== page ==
PHILADELPHIA (AP) - The Pennsylvania Supreme Court has agreed to decide whether police may look at a suspect's e-mail and instant messages without first obtaining a court order.
The case involves a former Lehigh County police officer, Robert Proetto, who used the Internet to solicit sex from a 15-year-old girl. Proetto is appealing his conviction.
It's the first time any state supreme court has agreed to review government access to private Internet communications, said Proetto's attorney, Tommaso Lonardo.
"It's a relatively novel question," said David Sobel, general counsel for the Electronic Privacy Information Center.
After meeting the girl in an Internet chat room, Proetto e-mailed her a nude photograph of himself. He also asked for a nude videotape of the girl, according to court documents.
Proetto and the girl chatted often for about a week and Proetto repeatedly ask her to have sex, documents say.
The girl reported Proetto to the Bristol Borough Police Department in Bucks County. Proetto was arrested when he made sexually explicit online comments to a detective posing as another 15-year-old girl.
Proetto was convicted of criminal solicitation and related offenses and served six months of house arrest. His probation ends this month.
At issue is whether Proetto's e-mail and instant messages to the girl should have been suppressed at trial. Proetto claims police violated the state's wiretapping law by looking at the messages without first obtaining a warrant. Proetto also claims his Fourth Amendment privacy rights were violated.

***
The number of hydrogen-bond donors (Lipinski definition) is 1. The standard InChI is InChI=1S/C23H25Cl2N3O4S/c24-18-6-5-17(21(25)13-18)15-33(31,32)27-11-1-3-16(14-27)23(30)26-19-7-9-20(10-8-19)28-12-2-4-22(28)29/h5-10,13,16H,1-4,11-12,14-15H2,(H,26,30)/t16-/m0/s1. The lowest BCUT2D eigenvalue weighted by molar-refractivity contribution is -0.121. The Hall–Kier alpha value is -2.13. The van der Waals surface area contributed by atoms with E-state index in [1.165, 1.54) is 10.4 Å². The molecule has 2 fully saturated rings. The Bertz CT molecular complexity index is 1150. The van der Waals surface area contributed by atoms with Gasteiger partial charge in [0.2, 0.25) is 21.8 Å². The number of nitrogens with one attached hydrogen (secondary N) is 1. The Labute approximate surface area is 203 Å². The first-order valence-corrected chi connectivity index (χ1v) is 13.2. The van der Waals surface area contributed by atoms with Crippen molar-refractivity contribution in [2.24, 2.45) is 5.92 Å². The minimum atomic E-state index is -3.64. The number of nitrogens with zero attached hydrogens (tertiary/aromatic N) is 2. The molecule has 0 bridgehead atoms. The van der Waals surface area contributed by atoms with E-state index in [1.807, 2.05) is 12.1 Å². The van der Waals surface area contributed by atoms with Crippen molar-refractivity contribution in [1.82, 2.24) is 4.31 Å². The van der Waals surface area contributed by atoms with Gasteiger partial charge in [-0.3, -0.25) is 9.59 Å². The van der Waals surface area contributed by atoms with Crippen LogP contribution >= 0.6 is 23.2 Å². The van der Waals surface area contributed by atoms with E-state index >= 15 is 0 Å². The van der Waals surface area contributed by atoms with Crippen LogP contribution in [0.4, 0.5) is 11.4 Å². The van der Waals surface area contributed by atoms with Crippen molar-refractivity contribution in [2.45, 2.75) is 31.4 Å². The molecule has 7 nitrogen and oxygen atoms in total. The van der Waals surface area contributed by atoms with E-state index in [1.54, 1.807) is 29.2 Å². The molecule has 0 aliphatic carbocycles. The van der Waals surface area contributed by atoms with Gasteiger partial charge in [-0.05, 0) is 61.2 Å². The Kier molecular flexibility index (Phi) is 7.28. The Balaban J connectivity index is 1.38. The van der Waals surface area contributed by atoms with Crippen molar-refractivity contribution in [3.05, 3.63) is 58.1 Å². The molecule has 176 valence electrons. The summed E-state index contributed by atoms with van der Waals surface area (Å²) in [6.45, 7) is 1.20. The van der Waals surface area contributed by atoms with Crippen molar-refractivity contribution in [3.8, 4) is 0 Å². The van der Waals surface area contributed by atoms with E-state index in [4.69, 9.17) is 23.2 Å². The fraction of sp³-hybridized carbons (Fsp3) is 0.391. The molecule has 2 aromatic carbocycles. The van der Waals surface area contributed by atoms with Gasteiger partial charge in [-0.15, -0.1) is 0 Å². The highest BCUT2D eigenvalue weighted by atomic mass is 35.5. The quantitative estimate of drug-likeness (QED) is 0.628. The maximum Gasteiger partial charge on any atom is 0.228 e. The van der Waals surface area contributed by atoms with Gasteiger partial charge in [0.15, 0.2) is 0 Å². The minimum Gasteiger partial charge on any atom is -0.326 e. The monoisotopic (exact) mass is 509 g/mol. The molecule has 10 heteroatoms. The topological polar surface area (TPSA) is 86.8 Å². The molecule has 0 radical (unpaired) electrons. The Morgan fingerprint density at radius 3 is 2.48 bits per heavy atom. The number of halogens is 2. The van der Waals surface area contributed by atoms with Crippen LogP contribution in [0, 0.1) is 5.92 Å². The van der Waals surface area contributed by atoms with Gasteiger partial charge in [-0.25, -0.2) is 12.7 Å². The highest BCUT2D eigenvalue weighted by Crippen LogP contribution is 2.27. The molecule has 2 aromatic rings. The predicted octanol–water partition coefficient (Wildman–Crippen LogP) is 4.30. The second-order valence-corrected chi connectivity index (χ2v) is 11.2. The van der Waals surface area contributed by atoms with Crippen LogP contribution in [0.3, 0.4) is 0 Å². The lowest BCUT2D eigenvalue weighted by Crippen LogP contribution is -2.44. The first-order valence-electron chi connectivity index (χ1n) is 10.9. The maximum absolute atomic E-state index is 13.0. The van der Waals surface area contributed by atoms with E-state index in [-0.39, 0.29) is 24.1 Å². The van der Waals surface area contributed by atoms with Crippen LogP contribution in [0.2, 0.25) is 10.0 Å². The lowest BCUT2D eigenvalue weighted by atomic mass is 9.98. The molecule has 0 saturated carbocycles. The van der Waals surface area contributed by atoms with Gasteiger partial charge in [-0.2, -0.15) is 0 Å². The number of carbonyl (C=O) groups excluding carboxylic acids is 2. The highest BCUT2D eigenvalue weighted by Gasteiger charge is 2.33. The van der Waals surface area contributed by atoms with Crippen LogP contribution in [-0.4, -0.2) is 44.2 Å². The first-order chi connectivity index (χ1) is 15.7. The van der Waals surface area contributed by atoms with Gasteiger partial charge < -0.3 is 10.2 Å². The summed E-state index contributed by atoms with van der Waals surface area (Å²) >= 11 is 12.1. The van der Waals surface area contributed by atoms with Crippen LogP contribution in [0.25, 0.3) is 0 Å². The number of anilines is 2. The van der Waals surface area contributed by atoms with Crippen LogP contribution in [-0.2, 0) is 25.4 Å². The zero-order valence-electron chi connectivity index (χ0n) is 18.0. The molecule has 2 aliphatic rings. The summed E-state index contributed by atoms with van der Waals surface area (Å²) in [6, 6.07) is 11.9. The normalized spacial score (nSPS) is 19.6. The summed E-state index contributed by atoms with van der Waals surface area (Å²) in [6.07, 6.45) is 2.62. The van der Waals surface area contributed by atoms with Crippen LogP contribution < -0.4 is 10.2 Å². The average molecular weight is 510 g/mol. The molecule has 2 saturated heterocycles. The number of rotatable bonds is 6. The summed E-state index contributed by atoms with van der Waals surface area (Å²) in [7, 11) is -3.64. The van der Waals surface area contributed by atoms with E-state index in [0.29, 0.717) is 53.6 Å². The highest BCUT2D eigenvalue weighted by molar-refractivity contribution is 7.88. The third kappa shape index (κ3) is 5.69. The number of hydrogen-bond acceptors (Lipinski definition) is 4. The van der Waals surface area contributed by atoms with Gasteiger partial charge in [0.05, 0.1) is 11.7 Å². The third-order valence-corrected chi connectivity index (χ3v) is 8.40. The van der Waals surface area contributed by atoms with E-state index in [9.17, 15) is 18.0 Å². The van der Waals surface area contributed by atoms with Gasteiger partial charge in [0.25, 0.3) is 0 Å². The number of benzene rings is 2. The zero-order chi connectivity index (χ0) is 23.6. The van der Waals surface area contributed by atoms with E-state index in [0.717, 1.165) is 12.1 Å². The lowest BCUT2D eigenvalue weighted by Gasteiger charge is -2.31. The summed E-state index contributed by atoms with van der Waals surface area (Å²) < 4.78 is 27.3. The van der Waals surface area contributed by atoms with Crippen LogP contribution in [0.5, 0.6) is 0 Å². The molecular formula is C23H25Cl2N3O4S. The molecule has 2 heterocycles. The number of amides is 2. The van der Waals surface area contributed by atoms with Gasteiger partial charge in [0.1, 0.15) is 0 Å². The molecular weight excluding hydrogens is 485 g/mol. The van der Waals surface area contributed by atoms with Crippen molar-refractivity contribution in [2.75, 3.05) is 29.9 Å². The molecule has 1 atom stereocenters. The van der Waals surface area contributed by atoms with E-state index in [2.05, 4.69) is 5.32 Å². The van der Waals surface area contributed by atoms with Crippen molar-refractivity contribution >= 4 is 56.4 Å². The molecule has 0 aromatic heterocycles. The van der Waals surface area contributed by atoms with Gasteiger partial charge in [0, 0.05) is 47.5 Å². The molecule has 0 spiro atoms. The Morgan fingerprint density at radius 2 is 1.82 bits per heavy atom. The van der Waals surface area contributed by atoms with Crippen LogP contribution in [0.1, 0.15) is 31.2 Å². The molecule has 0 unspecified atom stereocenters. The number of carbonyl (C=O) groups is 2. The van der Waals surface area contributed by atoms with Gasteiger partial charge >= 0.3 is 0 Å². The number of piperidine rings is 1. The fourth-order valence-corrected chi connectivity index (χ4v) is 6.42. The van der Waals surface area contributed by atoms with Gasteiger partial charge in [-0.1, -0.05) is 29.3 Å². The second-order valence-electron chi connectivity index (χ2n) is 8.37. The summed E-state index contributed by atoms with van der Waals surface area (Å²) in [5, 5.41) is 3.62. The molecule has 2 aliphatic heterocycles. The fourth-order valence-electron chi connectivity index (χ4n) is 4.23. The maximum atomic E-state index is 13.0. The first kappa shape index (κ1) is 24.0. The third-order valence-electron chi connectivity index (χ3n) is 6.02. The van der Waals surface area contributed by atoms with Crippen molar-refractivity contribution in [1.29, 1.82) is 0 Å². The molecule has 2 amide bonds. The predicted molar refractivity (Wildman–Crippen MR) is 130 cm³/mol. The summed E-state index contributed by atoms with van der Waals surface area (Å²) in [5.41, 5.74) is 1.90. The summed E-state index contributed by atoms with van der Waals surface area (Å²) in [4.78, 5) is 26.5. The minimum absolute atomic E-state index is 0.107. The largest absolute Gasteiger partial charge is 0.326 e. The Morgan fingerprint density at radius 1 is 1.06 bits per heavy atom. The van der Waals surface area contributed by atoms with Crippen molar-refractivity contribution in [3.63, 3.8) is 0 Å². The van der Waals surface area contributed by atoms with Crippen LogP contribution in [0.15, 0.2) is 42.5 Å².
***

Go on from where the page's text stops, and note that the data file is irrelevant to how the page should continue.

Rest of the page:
Though federal law only requires the consent of one person before a telephone call or Internet communication can be recorded, Pennsylvania and 11 other states require the consent of all parties.
"I think most people would feel more comfortable knowing the other participant in a communication does not have the unilateral ability to bring the government into that conversation without court approval," Sobel said.
The state Superior Court took a different view, ruling that Proetto had consented to the recording by the very act of sending e-mail and instant messages.
"Any reasonably intelligent person, savvy enough to be using the Internet ... would be aware that messages are received in a recorded format, by their very nature, and can be downloaded or printed," said the court, likening an e-mail message to a message left on a telephone answering machine.
The court also said the wiretapping law did not apply because police did not intercept Proetto's messages as he was sending them, but after the fact.
The high court, which announced last month it would consider the case, will decide whether the evidence should have been excluded.
At the time of his conviction, Proetto, who is in his early 30s, was working as a police officer for the Colonial Regional Police Department in Lehigh County. He was fired and now sells appliances, Lonardo said.
Mike Godwin, a policy fellow at the Center for Democracy and Technology, said Proetto's case illustrates the difficulty of applying old laws to a relatively new technology.
"States have the freedom to raise the floor of protection for intercepted communications," he said. "It becomes a question of whether Internet messages count."